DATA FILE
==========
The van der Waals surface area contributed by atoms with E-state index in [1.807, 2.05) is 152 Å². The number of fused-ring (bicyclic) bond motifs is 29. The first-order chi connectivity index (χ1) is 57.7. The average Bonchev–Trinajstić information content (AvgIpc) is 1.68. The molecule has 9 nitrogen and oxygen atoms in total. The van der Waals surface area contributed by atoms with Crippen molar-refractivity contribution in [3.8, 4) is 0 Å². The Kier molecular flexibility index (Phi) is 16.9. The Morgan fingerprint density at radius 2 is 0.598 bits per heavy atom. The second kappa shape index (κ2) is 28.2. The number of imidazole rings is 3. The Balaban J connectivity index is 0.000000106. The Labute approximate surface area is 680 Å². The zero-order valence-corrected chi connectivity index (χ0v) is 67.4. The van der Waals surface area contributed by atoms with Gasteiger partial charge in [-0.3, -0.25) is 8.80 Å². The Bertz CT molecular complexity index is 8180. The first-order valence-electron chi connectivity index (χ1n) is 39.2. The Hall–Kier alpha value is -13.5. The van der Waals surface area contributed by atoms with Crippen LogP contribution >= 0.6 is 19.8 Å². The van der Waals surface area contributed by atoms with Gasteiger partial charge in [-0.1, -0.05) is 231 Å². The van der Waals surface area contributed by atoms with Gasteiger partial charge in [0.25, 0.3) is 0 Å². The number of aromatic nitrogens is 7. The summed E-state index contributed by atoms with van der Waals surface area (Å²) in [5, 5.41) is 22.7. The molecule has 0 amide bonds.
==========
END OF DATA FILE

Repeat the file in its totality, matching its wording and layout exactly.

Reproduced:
The van der Waals surface area contributed by atoms with E-state index in [1.807, 2.05) is 152 Å². The number of fused-ring (bicyclic) bond motifs is 29. The first-order chi connectivity index (χ1) is 57.7. The average Bonchev–Trinajstić information content (AvgIpc) is 1.68. The molecule has 9 nitrogen and oxygen atoms in total. The van der Waals surface area contributed by atoms with Crippen molar-refractivity contribution in [3.8, 4) is 0 Å². The Kier molecular flexibility index (Phi) is 16.9. The Morgan fingerprint density at radius 2 is 0.598 bits per heavy atom. The second kappa shape index (κ2) is 28.2. The number of imidazole rings is 3. The Balaban J connectivity index is 0.000000106. The Labute approximate surface area is 680 Å². The zero-order valence-corrected chi connectivity index (χ0v) is 67.4. The van der Waals surface area contributed by atoms with Gasteiger partial charge in [-0.3, -0.25) is 8.80 Å². The Bertz CT molecular complexity index is 8180. The first-order valence-electron chi connectivity index (χ1n) is 39.2. The Hall–Kier alpha value is -13.5. The van der Waals surface area contributed by atoms with Crippen LogP contribution >= 0.6 is 19.8 Å². The van der Waals surface area contributed by atoms with Gasteiger partial charge in [-0.1, -0.05) is 231 Å². The van der Waals surface area contributed by atoms with Gasteiger partial charge in [0.25, 0.3) is 0 Å². The number of aromatic nitrogens is 7. The summed E-state index contributed by atoms with van der Waals surface area (Å²) in [5, 5.41) is 22.7. The molecule has 0 amide bonds.